Rhythms of Nature
July 8, 2014
One of my treasured neighborhood advisors keeps telling me to “advertise” our commitment to ingredients grown on local farms. We are making pickles with local cucumbers and buying blueberries and beets from small farms. Indeed, we are buying whatever we can get from farms around us. Our doors are open to them when at the end of the farmers’ markets that bring them to Washington, they have leftovers to sell to us.
I have been reluctant to say much about this because I don’t want to be seen as one of those dogmatics who write on their in-store signs the precise number of miles traveled by the carrots and kale. I am not one of them.
My commitment to local ingredients comes less from a concern about their carbon costs although I know that is very important. It comes less from a commitment even to the prosperity of small farms that surround Washington although that too is very important.
I believe in local ingredients most of all because of they taste better, because if tomatoes are left to ripen on the vine as they should they are incomparably better than those picked and packed before they are ripe. That’s why I want tomatoes from Virginia, not Florida.
One can’t be too rigid about this. Pineapples and artichokes don’t grow here and canned tomatoes have their place. But fresh tomatoes are an entirely different thing from the canned ones and that is why in short order you are going to see Bread Furst’s food tilt heavily toward them. It will stay tilted that way until October when local tomatoes disappear altogether until next July.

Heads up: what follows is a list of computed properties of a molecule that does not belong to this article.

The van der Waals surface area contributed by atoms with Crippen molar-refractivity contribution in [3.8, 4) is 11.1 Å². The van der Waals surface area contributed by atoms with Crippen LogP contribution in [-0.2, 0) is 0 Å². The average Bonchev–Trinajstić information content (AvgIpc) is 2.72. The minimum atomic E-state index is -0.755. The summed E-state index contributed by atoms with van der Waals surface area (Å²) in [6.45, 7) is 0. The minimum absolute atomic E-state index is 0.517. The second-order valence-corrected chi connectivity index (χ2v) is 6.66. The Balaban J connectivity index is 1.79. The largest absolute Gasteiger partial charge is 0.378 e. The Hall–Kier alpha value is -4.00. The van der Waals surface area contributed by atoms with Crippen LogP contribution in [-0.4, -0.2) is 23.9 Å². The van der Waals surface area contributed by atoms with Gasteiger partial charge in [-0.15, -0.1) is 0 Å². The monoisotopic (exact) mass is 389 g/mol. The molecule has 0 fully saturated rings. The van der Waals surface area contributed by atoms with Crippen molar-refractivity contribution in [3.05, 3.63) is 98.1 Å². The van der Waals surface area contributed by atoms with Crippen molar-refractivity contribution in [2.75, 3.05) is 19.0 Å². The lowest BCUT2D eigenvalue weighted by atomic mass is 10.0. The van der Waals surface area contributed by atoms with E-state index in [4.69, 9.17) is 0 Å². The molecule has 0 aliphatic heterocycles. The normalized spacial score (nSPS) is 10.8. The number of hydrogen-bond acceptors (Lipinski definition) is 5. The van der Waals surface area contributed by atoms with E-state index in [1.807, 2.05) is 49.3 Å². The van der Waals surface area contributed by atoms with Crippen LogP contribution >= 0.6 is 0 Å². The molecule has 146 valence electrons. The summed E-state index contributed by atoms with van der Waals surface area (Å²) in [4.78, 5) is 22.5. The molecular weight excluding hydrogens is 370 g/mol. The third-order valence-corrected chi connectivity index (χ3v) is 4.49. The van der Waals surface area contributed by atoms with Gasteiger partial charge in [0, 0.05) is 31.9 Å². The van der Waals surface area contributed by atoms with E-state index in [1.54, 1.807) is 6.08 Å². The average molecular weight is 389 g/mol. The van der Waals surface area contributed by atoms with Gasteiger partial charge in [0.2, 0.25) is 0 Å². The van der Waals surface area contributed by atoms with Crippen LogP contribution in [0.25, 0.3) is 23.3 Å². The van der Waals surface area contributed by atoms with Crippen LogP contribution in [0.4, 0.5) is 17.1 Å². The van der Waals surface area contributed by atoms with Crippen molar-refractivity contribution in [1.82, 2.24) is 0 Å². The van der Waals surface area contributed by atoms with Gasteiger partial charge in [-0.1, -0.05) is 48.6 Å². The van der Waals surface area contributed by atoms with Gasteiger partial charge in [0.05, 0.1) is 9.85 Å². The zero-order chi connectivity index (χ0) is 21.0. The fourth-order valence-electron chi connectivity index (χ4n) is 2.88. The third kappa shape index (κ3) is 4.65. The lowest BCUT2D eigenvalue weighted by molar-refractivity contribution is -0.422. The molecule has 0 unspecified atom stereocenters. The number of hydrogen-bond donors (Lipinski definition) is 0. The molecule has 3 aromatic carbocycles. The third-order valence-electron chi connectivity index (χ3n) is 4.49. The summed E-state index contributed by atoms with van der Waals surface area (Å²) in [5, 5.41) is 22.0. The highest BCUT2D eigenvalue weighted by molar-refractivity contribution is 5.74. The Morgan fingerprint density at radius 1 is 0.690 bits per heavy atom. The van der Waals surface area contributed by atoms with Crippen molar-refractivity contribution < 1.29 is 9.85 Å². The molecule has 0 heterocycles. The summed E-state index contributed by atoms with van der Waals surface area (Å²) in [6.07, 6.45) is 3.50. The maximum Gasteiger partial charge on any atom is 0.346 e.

I am less a locavore than I am a season-obsessive. I believe in eating with the seasons. I love the rediscovery of asparagus in the spring and apples in the fall, of corn, melons, and peaches in July and pears and pumpkins in October. I love it when I receive from a local produce fellow as I did a day ago an email that says:
Sweet corn is now available, these are not your typical silver queen varieties, these are actually awesome!
Following Mother Nature gives me rediscovery through every season of every year. And of course I get the flavor bonuses of eating foods when they ripen on vine, bush, and tree.
I suspect I got started early in life on this course by a grandmother and a fish. My grandmother whom we used to call “the last of the Edwardian ladies,” made at her table a celebration when in late February shad became available in Baltimore, a city that always loved shad as much as it loved oysters and crabs.
Whole unboned shad, asparagus, and new potatoes steamed with butter was our best early spring dinner. Followed a month later by lamb and peas.
That is a habit which has persisted. My mother stopped driving her car at the age of 94 but before then she took some delight in buying the first shad of the season for my sister and me.
These days, as everyone knows, everything is available all through the year. Strawberries for Christmas? Why not? They’re being grown somewhere and are in the Chevy Chase Safeway.
I know it is a trick of my psychology that I lose my appetite for foods out of season. Who wants to eat an apple when blueberries are available? Why bother with oranges if apricots are in season?
So although I wish I could claim to you that when we make blueberry pies as we do right now we are doing it to reduce our carbon footprint. But the truth is we replaced lime meringue pies with strawberry cobbler and then cherry pie and now blueberry because limes are out season, strawberries and cherries came and went, and blueberries are now here.
This is one of those principles I cherish at Bread Furst.